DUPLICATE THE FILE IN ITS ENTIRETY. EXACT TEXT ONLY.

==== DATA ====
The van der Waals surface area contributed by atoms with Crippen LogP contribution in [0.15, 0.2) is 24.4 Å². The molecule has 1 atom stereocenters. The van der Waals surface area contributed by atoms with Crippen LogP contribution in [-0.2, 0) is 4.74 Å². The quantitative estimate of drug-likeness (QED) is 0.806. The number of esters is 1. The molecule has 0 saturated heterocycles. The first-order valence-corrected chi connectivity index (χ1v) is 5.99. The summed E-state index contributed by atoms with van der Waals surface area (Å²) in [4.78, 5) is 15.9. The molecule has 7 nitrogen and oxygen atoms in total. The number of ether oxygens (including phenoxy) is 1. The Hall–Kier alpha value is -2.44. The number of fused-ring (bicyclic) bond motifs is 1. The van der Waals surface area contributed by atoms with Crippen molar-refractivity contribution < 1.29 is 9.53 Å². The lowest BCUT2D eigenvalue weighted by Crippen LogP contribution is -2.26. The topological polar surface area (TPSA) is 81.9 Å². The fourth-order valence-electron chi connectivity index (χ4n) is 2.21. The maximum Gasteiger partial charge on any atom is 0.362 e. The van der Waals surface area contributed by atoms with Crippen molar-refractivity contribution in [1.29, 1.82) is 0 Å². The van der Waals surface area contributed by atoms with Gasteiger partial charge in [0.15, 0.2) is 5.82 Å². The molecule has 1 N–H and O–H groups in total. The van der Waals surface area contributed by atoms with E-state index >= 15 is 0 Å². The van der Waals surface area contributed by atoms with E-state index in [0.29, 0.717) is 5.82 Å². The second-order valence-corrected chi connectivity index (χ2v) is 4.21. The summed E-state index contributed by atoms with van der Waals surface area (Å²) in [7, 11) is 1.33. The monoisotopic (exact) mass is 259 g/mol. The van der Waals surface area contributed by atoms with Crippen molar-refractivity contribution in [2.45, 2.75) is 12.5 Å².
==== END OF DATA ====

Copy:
The van der Waals surface area contributed by atoms with Crippen LogP contribution in [0.15, 0.2) is 24.4 Å². The molecule has 1 atom stereocenters. The van der Waals surface area contributed by atoms with Crippen LogP contribution in [-0.2, 0) is 4.74 Å². The quantitative estimate of drug-likeness (QED) is 0.806. The number of esters is 1. The molecule has 0 saturated heterocycles. The first-order valence-corrected chi connectivity index (χ1v) is 5.99. The summed E-state index contributed by atoms with van der Waals surface area (Å²) in [4.78, 5) is 15.9. The molecule has 7 nitrogen and oxygen atoms in total. The number of ether oxygens (including phenoxy) is 1. The Hall–Kier alpha value is -2.44. The number of fused-ring (bicyclic) bond motifs is 1. The van der Waals surface area contributed by atoms with Crippen molar-refractivity contribution < 1.29 is 9.53 Å². The lowest BCUT2D eigenvalue weighted by Crippen LogP contribution is -2.26. The topological polar surface area (TPSA) is 81.9 Å². The fourth-order valence-electron chi connectivity index (χ4n) is 2.21. The maximum Gasteiger partial charge on any atom is 0.362 e. The van der Waals surface area contributed by atoms with Crippen molar-refractivity contribution in [1.29, 1.82) is 0 Å². The van der Waals surface area contributed by atoms with Gasteiger partial charge in [0.15, 0.2) is 5.82 Å². The molecule has 1 N–H and O–H groups in total. The van der Waals surface area contributed by atoms with E-state index >= 15 is 0 Å². The van der Waals surface area contributed by atoms with E-state index in [0.29, 0.717) is 5.82 Å². The second-order valence-corrected chi connectivity index (χ2v) is 4.21. The summed E-state index contributed by atoms with van der Waals surface area (Å²) in [7, 11) is 1.33. The monoisotopic (exact) mass is 259 g/mol. The van der Waals surface area contributed by atoms with Crippen molar-refractivity contribution in [2.45, 2.75) is 12.5 Å².